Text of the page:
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Tellurium Disulphide, TeS2

When hydrogen sulphide is passed into a solution of tellurium dioxide or into an acidified solution of a tellurite at room temperature, a reddish-brown precipitate is obtained Tellurium Disulphide, TeS2. There has been much doubt expressed, however, as to whether tellurium sulphide is a true compound or merely a mixture of the elements, since the sulphur is extractable by carbon disulphide.

Hageman has shown that below -20° C. the disulphide is stable, but that dissociation takes place at about that temperature, the degree increasing with rise in temperature; the degree of dissociation at any temperature may, of course, be determined by the amount of extractable sulphur present. The stability of the compound is then solely a matter of temperature.

Hageman has also shown that the compound TeS suggested by Snelling does not exist.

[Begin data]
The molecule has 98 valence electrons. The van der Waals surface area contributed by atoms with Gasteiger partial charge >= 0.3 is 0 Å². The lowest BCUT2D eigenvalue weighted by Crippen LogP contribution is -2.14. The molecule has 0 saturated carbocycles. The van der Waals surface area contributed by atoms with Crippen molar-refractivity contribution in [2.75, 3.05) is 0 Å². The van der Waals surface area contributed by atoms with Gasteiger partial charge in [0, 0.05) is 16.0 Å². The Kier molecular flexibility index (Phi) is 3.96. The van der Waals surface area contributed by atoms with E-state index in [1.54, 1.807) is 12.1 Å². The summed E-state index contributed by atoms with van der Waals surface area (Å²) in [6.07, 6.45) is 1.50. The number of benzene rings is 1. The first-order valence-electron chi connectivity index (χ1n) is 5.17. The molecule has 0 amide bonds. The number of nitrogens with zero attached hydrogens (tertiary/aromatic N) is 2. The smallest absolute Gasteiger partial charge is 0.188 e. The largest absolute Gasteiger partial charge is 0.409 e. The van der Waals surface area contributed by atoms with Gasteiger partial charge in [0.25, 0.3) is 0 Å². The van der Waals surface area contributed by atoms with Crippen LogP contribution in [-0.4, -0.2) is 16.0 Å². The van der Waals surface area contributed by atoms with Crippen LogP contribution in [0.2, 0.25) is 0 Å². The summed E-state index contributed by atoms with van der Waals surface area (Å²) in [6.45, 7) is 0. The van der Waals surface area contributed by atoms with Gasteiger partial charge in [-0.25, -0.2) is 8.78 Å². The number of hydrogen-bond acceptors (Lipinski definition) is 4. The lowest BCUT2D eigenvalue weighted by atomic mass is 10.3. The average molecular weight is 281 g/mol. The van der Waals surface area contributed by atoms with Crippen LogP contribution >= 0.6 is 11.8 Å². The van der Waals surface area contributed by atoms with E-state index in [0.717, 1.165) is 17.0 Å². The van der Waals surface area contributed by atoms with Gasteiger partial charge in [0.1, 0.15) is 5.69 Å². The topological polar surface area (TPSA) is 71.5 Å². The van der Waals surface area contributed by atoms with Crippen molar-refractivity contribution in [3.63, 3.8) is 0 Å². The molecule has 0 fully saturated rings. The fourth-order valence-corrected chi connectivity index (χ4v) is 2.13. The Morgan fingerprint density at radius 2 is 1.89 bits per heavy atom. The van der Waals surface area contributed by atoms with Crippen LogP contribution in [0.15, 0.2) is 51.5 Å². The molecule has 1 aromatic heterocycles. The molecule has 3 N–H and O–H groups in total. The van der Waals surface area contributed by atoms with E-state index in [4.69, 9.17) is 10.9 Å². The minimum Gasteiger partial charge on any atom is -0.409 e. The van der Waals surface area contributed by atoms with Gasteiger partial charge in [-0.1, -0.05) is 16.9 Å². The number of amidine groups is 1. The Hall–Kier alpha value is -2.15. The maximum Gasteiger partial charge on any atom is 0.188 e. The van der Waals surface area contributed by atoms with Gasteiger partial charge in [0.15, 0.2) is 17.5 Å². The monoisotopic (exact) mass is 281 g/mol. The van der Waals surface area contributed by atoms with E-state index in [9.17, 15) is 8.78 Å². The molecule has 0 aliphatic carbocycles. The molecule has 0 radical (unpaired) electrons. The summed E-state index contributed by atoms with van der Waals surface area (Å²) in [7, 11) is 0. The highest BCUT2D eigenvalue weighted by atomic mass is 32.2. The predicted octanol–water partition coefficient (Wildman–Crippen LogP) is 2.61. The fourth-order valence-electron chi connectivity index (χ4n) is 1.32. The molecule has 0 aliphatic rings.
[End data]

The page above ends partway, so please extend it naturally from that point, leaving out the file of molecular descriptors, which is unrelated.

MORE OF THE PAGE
The existence of a trisulphide, TeS3, produced by the action of hydrogen sulphide on a solution of telluric acid, is improbable, the product behaving like a mixture containing free sulphur and tellurium.

Tellurium and sulphur do not combine when fused together, but are miscible in all proportions in the molten condition.

Certain unstable thiotellurites have been prepared by the action of hydrogen sulphide on solutions of alkali tellurites, the most definite being the potassium salt, K2TeS3.

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